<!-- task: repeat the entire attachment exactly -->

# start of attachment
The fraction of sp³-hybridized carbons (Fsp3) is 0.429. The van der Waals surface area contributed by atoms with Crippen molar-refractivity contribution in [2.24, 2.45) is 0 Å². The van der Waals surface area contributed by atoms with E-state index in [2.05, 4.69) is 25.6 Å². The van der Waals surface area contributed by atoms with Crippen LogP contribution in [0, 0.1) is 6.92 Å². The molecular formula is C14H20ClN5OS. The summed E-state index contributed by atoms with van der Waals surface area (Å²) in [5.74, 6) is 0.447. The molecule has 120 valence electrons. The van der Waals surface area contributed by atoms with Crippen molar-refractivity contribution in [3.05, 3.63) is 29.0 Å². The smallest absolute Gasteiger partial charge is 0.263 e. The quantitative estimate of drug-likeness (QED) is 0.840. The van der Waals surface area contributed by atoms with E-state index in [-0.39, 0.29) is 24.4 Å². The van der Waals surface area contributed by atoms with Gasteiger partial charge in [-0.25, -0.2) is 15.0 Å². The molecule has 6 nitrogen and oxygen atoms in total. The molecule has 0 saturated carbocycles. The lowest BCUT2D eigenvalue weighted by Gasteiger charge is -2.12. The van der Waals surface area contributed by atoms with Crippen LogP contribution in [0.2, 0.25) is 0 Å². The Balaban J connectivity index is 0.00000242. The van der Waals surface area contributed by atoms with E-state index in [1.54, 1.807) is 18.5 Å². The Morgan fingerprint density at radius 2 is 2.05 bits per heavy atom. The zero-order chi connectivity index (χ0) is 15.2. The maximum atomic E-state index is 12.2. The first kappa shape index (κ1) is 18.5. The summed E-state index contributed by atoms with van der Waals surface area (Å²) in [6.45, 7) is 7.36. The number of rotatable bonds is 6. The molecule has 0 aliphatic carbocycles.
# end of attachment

The fraction of sp³-hybridized carbons (Fsp3) is 0.429. The van der Waals surface area contributed by atoms with Crippen molar-refractivity contribution in [2.24, 2.45) is 0 Å². The van der Waals surface area contributed by atoms with E-state index in [2.05, 4.69) is 25.6 Å². The van der Waals surface area contributed by atoms with Crippen LogP contribution in [0, 0.1) is 6.92 Å². The molecular formula is C14H20ClN5OS. The summed E-state index contributed by atoms with van der Waals surface area (Å²) in [5.74, 6) is 0.447. The molecule has 120 valence electrons. The van der Waals surface area contributed by atoms with Crippen molar-refractivity contribution in [3.05, 3.63) is 29.0 Å². The smallest absolute Gasteiger partial charge is 0.263 e. The quantitative estimate of drug-likeness (QED) is 0.840. The van der Waals surface area contributed by atoms with E-state index in [-0.39, 0.29) is 24.4 Å². The van der Waals surface area contributed by atoms with Gasteiger partial charge in [-0.25, -0.2) is 15.0 Å². The molecule has 6 nitrogen and oxygen atoms in total. The molecule has 0 saturated carbocycles. The lowest BCUT2D eigenvalue weighted by Gasteiger charge is -2.12. The van der Waals surface area contributed by atoms with Crippen LogP contribution in [0.2, 0.25) is 0 Å². The Balaban J connectivity index is 0.00000242. The van der Waals surface area contributed by atoms with E-state index in [1.54, 1.807) is 18.5 Å². The Morgan fingerprint density at radius 2 is 2.05 bits per heavy atom. The zero-order chi connectivity index (χ0) is 15.2. The maximum atomic E-state index is 12.2. The first kappa shape index (κ1) is 18.5. The summed E-state index contributed by atoms with van der Waals surface area (Å²) in [6.45, 7) is 7.36. The number of rotatable bonds is 6. The molecule has 0 aliphatic carbocycles.